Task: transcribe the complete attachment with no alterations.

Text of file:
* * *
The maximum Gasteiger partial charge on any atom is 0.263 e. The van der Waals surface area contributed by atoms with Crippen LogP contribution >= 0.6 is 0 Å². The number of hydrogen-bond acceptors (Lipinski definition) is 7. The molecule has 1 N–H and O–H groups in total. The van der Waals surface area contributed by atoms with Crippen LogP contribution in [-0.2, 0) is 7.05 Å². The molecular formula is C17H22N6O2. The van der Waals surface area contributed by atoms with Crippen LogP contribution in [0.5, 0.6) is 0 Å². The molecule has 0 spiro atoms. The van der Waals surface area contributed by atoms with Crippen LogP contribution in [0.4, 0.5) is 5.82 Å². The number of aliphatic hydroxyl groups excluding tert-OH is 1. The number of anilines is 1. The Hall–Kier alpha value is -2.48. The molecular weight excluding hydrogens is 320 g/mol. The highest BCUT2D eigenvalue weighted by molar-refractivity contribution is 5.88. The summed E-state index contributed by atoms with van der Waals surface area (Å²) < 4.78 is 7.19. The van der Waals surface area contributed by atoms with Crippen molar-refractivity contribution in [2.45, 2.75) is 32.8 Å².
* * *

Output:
The maximum Gasteiger partial charge on any atom is 0.263 e. The van der Waals surface area contributed by atoms with Crippen LogP contribution >= 0.6 is 0 Å². The number of hydrogen-bond acceptors (Lipinski definition) is 7. The molecule has 1 N–H and O–H groups in total. The van der Waals surface area contributed by atoms with Crippen LogP contribution in [-0.2, 0) is 7.05 Å². The molecular formula is C17H22N6O2. The van der Waals surface area contributed by atoms with Crippen LogP contribution in [0.5, 0.6) is 0 Å². The molecule has 0 spiro atoms. The van der Waals surface area contributed by atoms with Crippen LogP contribution in [0.4, 0.5) is 5.82 Å². The number of aliphatic hydroxyl groups excluding tert-OH is 1. The number of anilines is 1. The Hall–Kier alpha value is -2.48. The molecular weight excluding hydrogens is 320 g/mol. The highest BCUT2D eigenvalue weighted by molar-refractivity contribution is 5.88. The summed E-state index contributed by atoms with van der Waals surface area (Å²) < 4.78 is 7.19. The van der Waals surface area contributed by atoms with Crippen molar-refractivity contribution in [2.45, 2.75) is 32.8 Å².